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ERISA and the End of the COVID-19 National Emergency – What Happens After July 10, 2023

Businessman looking at news report about ERISA and the end of Covid emergency

Background – COVID National Emergency and Agency Guidance 

On March 13, 2020, President Donald Trump signed the Proclamation declaring the National Emergency effective March 1, 2020. In Spring 2020 and 2021, the Department of Labor (“DOL”), the Department of Treasury (“Treasury”), and the Internal Revenue Service (“IRS”) published guidance extending certain timeframes under ERISA and the Internal Revenue Code for employee benefit plans, including long- and short-term disability, as well as participants and beneficiaries of these plans. This guidance included: 

The guidance suspended (1) the date for an individual to file a benefit claim under an ERISA-governed plan, and (2) the date for a claimant to file an appeal of an adverse benefit determination, directing plans to disregard the “Outbreak Period,” defined as March 1, 2020 until 60 days after the announced end of the National Emergency (or other date indicated by an appropriate federal agency). Per ERISA section 518, as amended by section 3607 of the Coronavirus Aid, Relief and Economic Security (CARES) Act, the maximum amount of time that can be disregarded from such timeframes is one year.   

Earlier this year, the Biden Administration announced the National Emergency would end on May 11, 2023. On March 29, 2023, the DOL, Treasury and Department of Health and Human Services (“HHS”) issued an FAQ clarifying how certain actions or elections would work before and after the Outbreak Period ended, confirming that July 10, 2023 (60 days after May 11), is the end of the Outbreak period and that a group health plan may allow for longer timeframes for employees, participants, or beneficiaries to complete these actions. 

Recently, President Biden signed into law a joint congressional resolution H.J. Res. 7 (Public Law No. 118-3 04/10/2023) terminating the National Emergency as of April 10, almost a month earlier than the Administration’s previously announced date of May 11, 2023. Following the President’s signature on this resolution, various sources have reported informal guidance from DOL representatives indicating that the Departments will still recognize July 10, 2023, as the end of the Outbreak Period. We don’t know whether or not the agencies will provide formal guidance confirming these statements. We will continue to monitor guidance from the agencies and provide further updates as needed.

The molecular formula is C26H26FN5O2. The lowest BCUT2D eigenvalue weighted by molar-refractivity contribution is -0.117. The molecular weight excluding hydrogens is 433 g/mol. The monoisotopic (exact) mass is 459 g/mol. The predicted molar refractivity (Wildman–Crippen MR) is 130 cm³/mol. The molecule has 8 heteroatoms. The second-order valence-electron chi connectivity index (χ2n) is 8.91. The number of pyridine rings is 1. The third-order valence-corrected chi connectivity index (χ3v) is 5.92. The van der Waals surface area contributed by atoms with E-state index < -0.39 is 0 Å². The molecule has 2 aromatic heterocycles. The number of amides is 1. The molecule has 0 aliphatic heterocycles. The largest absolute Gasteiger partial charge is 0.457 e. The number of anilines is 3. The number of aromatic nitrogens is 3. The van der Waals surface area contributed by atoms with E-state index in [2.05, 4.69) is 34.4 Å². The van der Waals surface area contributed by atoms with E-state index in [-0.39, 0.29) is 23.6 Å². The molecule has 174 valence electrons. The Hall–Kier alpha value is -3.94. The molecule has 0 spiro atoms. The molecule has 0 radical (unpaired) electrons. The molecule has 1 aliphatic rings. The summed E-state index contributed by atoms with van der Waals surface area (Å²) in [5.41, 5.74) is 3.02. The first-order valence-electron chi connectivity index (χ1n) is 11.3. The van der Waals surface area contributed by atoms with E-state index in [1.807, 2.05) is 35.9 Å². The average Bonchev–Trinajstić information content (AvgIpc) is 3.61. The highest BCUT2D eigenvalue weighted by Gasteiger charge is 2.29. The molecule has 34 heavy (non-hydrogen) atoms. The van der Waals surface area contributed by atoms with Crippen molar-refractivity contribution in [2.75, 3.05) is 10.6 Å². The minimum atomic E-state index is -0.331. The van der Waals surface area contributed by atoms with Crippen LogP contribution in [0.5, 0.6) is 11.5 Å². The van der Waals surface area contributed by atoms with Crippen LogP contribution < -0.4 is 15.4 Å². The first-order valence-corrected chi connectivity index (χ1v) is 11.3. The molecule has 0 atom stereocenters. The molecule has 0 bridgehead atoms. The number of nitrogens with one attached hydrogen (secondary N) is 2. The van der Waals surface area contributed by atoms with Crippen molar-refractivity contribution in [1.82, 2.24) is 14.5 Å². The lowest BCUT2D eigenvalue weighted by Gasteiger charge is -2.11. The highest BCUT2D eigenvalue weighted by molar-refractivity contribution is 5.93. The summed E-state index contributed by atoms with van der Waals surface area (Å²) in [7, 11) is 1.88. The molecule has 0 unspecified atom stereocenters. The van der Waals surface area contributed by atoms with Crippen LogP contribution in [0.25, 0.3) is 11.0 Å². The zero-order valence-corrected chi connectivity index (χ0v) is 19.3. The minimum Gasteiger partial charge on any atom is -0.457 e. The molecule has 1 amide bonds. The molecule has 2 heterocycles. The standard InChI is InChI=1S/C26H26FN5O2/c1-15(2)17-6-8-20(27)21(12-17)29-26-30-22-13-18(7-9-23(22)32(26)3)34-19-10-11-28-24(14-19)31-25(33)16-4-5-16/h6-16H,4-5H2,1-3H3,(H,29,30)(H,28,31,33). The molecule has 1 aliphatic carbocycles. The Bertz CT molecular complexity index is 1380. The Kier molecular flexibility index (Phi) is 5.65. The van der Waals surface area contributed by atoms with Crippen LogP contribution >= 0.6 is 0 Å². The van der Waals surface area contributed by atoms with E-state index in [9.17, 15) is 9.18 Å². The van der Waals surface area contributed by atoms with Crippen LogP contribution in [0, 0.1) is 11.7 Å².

What Happens Until July 11, 2023? 

Until July 11, 2023, claimants and plan sponsors should continue to apply the suspension or tolling rules as described in Notice 2021-01. Determining claims and appeals timeframes is a unique analysis for each individual under the suspension guidance. Some of these timeframes may end earlier if the one year maximum has not ended by July 10, 2023.

These changes may be difficult to interpret. Let’s look at a scenario and the right way to handle it: 

  • Jane Doe became disabled and potentially eligible for short-term disability benefits on March 1, 2023.
  • The plan typically requires the employee to file a short-term disability claim within 30 days of becoming disabled (March 31, 2023).

When is the employee’s last day to file a timely short-term disability claim?  

Answer: When determining the 30-day period within which Jane Doe must file a claim, the period of time the Outbreak Period is still in effect should be disregarded. Jane Doe’s deadline is the earlier of March 31, 2024 (one year from the date the claimant became eligible plus the plan’s 30-day filing requirement) or 30 days after July 10, 2023 (the end of the Outbreak Period plus the plan’s 30-day filing requirement assuming no further guidance is issued). Therefore, the last day Jane Doe is eligible to file a short-term disability claim will be August 9, 2023.   

What Happens On July 11, 2023? 

Assuming the DOL, Treasury and IRS do not issue further guidance announcing a different end to the Outbreak Period, the Outbreak Period ends on July 10, 2023 and the extended timeframes for claimants to file claims and appeals will revert to ERISA’s pre-National Emergency timeframes effective July 11, 2023.  

What Employers Should Do 

Plan sponsors should watch for any additional guidance that may be issued by the DOL, Treasury and IRS. They should review plan documents, claims and appeals procedures, and participant communications/notices to make sure these documents are updated to describe the pre-National Emergency timeframes for claims or appeals filed on or after July 11, 2023. They should be prepared to answer questions from claimants regarding their individual timeframe to file a claim or appeal an adverse benefit determination in the interim.   

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